Amidst opposition concerns about the level of debt being undertaken by the current administration, a staff mission from the International Monetary Fund (IMF) has expressed confidence that the Government has the situation under control for now, although risks remain.
In their report on Barbados, made public on Tuesday following the Seventh Review Under the Extended Fund Facility (EFF) Arrangement conducted last month, the team said the Government should be able to meet its public debt targets within the next 12 to 13 years.
“The Debt Sustainability Analysis suggests the debt target of 60 per cent of GDP can be achieved by FY2035/36 as previously envisaged, premised on consistently meeting the high primary surplus target,” the team led by the Fund’s Mission Chief for Barbados Bert van Selm said, noting that starting in the 2022/23 financial year, a steady improvement in the primary balance is needed to preserve debt sustainability.
“Staff’s assessment is that Barbados’ public debt remains sustainable but subject to high risks.”
The main risks, they added, include a slower-than-expected economic recovery as well as a delay in economic and fiscal reforms to generate primary surpluses.
However, the staff reported said those risks were mitigated by the country’s strong track record under the EFF-supported Barbados Economic Recovery and Transformation (BERT) programme, the authorities’ strong commitment to long-term fiscal adjustment, and the favorable debt service terms after Government’s comprehensive debt restructuring.
In addition, the report stated, market perception of country risk has improved after ticking up in April 2020.
Meantime, the IMF staff mission reported that the Barbados economy is expected to gradually recover over the medium term with growth projected at 11 per cent in 2022, supported by a recovery in tourism.
Tourist arrivals are expected to recover to about 60 per cent of pre-pandemic levels this year and return to pre-pandemic levels in 2024.
The staff mission from the Washington-based financial institution noted that the NIS unemployment claims which surged nearly five-fold at the height of the COVID-19 pandemic, when it reached about two per cent of GDP, are now back to pre-pandemic levels.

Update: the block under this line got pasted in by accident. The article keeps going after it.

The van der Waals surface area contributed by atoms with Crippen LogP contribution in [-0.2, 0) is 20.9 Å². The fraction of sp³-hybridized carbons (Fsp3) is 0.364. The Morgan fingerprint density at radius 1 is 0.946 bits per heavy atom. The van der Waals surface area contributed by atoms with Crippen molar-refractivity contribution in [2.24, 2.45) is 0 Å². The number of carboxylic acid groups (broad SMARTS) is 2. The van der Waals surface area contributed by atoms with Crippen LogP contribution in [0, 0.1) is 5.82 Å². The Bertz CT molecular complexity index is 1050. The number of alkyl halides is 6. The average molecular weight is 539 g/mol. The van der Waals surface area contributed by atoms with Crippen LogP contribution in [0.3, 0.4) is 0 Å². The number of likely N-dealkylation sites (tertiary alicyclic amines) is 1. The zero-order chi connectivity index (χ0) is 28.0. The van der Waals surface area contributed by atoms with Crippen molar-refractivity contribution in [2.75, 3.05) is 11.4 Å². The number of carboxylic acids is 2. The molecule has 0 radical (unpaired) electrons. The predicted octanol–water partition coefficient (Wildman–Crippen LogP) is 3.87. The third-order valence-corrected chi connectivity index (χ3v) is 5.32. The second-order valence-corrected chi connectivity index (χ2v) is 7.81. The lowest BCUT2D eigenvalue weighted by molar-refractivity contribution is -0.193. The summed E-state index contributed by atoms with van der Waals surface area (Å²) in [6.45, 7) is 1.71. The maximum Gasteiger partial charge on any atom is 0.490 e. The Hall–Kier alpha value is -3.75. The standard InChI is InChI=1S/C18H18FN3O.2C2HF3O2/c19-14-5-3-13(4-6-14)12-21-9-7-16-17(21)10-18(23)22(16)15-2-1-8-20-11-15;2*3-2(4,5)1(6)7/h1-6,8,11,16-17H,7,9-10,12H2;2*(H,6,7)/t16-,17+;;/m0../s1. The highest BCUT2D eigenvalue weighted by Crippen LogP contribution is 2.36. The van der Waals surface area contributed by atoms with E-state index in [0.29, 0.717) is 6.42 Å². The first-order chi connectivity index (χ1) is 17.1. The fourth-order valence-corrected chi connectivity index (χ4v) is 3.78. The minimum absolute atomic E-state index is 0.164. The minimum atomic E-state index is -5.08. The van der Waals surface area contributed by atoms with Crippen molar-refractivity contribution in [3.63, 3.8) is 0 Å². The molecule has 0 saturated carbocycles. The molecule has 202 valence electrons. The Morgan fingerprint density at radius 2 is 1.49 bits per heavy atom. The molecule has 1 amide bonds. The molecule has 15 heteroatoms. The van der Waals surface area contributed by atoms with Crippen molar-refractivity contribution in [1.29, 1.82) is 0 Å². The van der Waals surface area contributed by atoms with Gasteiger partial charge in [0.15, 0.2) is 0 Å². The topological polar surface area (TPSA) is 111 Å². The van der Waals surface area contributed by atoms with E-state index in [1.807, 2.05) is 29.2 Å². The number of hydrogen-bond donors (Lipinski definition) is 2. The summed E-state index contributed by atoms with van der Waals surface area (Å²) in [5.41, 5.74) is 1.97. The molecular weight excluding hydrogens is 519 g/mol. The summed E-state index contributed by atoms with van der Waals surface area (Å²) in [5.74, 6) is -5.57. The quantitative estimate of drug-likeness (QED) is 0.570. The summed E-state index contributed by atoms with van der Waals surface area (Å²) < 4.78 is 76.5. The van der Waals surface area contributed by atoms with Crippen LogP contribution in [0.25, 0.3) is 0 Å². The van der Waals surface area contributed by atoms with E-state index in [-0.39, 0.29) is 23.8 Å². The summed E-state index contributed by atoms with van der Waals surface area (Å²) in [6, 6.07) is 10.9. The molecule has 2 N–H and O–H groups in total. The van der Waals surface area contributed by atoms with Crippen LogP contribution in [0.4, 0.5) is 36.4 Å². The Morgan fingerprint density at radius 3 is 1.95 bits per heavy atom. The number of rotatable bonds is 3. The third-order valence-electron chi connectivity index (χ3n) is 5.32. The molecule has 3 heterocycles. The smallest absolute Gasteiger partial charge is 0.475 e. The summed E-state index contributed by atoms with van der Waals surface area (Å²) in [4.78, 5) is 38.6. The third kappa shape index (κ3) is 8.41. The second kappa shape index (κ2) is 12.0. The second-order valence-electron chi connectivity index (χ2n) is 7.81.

It also noted that the Unemployment Benefit Fund recapitalization programme, which envisions an infusion of $143 million over the period 2021/22 to 2023/24, is underway.
“Along with the anticipated recovery of contributions, financing pressures from unemployment and severance outlays are not anticipated in the near term,” the staff mission said.
“The NIS, however, is actively engaged in cash management operations to meet National Insurance Fund (Pension Fund) obligations, highlighting an urgent need for the authorities to articulate a NIF recapitalisation plan. Progress in this area has lagged due to pandemic-related disruptions,” it added, though acknowledging that the authorities indicated reforms to safeguard the sustainability of the NIF will be considered alongside the public service pension reform programme now underway as part of a broad-based pension reform initiative.
In the report, the Barbados Government was advised to accelerate reforms of state-owned enterprises (SOEs) once the COVID-19 pandemic wanes.
It said while the planned deepening of SOE reform announced by Prime Minister Mia Mottley during her Budget address in May is a welcome step forward, addressing the pervasive inefficiencies within the SOE sector is a process that will require a sustained and evolving reform effort.
“To contain government expenditures and secure needed fiscal space for investment including into transformation towards a greener economy, transfers to SOEs need to resume declining by a combination of: phasing out of COVID-related additional transfers; stronger oversight of SOEs, supported by improved reporting and analysis including through the newly introduced SOE dashboard; adjustments to SOE cost structures and revenue frameworks, including an increase in user fees; and mergers and divestment,” the IMF team advised.